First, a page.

Jeff Fisher is a good coach, a sound football executive and by all reports a great guy.
And he needs to part ways with the Tennessee Titans sooner rather than later. Fisher's time elapsed Sunday in Kansas City, the end of his run an unfitting and unflattering mess.
For the good of the franchise and Fisher, the break must be soon after the season finale at Indy on Sunday. That, or the lasting images of his lengthy -- and mostly successful -- stay with franchise will be forever tarnsihed by the final stains of this failed run and the destruction that appears in line for the Titans in 2011.
There are two fundamental questions that must be addressed before making a coaching change.
If it's a college program, there must be an overwhelming knowledge that there is a significantly better coach to be hired. And there must be a distinct likelihood of hiring that upgrade. If, say, Vandy wanted to run its coach or if Washington State had an opening, they best not be thinking they are going to sway a Saban, a Meyer or anyone from the high-dollared accounting firm of Stoops, Pelini and Stoops.
If it's an NFL franchise, the question is less subjective. Has the head coach lost the locker room? It's just that simple, and it was easy to see Sunday in Kansas City that Fisher has lost these Titans. Whether it started a decade ago or last month when Fisher and then-starting quarterback Vince Young dropped the gloves or last week for whatever reason, it was finished Sunday.
The Chiefs led 24-0 after roughly 22 minutes. It was 31-7 at the half. It was not even that close.
Kansas City is a feel-good story of making the most of a good draft, a favorable schedule and a true home-field advantage. The Chiefs have young talent and have made a nice push that led to a first-round playoff home game. But these are the Chiefs, not the Patriots or the Steelers or the Ravens or any of the rest of the AFC royalty that the Titans used to challenge.
No, the Titans have been passed by yet another team, the Chiefs joining the Jets and possibly the Jaguars with a brighter today and a much brighter tomorrow.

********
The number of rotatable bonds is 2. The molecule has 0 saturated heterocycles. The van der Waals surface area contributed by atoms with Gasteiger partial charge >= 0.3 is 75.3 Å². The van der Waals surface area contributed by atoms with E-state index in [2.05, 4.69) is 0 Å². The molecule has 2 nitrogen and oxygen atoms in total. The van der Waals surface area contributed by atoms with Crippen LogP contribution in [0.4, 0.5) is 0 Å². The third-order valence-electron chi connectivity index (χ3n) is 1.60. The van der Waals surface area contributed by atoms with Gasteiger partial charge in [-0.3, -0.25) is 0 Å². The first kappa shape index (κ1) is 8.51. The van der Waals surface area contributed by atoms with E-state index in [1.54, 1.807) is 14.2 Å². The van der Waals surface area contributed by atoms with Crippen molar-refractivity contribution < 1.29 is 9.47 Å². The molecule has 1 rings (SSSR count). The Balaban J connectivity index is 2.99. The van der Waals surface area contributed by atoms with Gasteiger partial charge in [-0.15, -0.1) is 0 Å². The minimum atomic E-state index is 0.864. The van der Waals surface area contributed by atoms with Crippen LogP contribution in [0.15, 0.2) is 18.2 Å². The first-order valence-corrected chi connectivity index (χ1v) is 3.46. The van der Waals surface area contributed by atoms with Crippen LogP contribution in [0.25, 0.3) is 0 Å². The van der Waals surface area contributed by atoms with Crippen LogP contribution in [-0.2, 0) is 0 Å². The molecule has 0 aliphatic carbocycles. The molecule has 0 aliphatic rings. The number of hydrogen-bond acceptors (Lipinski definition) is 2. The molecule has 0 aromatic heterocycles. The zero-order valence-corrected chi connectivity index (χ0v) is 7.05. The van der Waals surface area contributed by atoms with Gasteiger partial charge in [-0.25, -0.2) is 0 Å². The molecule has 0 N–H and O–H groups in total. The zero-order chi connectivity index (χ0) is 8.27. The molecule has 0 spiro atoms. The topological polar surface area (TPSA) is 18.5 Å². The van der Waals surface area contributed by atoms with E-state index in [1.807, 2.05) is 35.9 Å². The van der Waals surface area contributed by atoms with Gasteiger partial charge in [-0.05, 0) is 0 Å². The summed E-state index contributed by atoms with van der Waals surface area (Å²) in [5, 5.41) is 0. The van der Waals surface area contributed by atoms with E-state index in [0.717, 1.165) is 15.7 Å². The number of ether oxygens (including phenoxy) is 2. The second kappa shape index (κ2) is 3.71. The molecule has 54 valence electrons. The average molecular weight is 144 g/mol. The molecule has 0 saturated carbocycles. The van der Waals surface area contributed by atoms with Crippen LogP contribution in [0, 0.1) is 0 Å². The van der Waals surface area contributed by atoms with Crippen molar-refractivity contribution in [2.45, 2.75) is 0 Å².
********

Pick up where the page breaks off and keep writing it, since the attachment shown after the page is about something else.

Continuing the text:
Look around the AFC, and there aren't many bigger quarterback questions than the ones looming over Nashville. Tennessee owner Bud Adams' fascination with Young's splendid physical gifts have damaged Fisher in the locker room and left the Titans with the worst of the league's unknowns: Is the starting quarterback a franchise-type player?
To this point the answer is no. But whether Adams and Co. build the Titans of tomorrow around Young or not, Fisher's Titans of yesterday are a fond memory and will only remain that way if the split is smooth and soon.
Now is the time for Fisher to walk rather than be pushed. The Titans will be one of the league's more attractive offseason openings, somewhere this side of San Diego and Dallas and light years ahead of San Francisco and Carolina.
Fisher is 142-119 overall in his 16-plus years and 5-6 in six playoff trips. He's a relatively young guy at 52, and will be a hot name in the coaching circles and rumor mills this time next year.
Plus, when Lane Kiffin wears out his welcome at Southern California in the next year or two, Fisher would be the leading candidate to be the head coach at USC -- his alma mater.
It's OK. It was a fine run.
Fisher was good, but in today's sports world consistently good is more derogatory than complimentary for coaches over the long haul. As the years blend, consistently good frequently is remembered as consistently not great.
Contact Jay Greeson at email@example.com or 423-757-6273.